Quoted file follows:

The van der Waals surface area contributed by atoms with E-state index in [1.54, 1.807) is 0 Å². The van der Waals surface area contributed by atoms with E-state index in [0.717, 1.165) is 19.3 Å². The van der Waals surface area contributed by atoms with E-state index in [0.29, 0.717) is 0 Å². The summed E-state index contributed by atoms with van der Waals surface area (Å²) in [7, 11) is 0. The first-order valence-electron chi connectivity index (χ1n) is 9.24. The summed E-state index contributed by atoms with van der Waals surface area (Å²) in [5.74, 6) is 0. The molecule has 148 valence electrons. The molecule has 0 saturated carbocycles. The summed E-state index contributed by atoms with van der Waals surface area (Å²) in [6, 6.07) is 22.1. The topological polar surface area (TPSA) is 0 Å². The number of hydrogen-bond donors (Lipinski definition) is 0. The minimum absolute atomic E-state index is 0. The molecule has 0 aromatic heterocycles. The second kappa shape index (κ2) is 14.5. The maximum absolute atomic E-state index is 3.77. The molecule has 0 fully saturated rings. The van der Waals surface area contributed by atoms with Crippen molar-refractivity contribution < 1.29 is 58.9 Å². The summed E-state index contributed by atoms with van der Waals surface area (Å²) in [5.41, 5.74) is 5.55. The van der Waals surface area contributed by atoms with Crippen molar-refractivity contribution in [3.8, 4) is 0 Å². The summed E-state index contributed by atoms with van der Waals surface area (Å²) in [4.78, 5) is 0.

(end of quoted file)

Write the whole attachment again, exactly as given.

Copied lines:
The van der Waals surface area contributed by atoms with E-state index in [1.54, 1.807) is 0 Å². The van der Waals surface area contributed by atoms with E-state index in [0.717, 1.165) is 19.3 Å². The van der Waals surface area contributed by atoms with E-state index in [0.29, 0.717) is 0 Å². The summed E-state index contributed by atoms with van der Waals surface area (Å²) in [7, 11) is 0. The first-order valence-electron chi connectivity index (χ1n) is 9.24. The summed E-state index contributed by atoms with van der Waals surface area (Å²) in [5.74, 6) is 0. The molecule has 148 valence electrons. The molecule has 0 saturated carbocycles. The summed E-state index contributed by atoms with van der Waals surface area (Å²) in [6, 6.07) is 22.1. The topological polar surface area (TPSA) is 0 Å². The number of hydrogen-bond donors (Lipinski definition) is 0. The minimum absolute atomic E-state index is 0. The molecule has 0 aromatic heterocycles. The second kappa shape index (κ2) is 14.5. The maximum absolute atomic E-state index is 3.77. The molecule has 0 fully saturated rings. The van der Waals surface area contributed by atoms with Crippen molar-refractivity contribution < 1.29 is 58.9 Å². The summed E-state index contributed by atoms with van der Waals surface area (Å²) in [5.41, 5.74) is 5.55. The van der Waals surface area contributed by atoms with Crippen molar-refractivity contribution in [3.8, 4) is 0 Å². The summed E-state index contributed by atoms with van der Waals surface area (Å²) in [4.78, 5) is 0.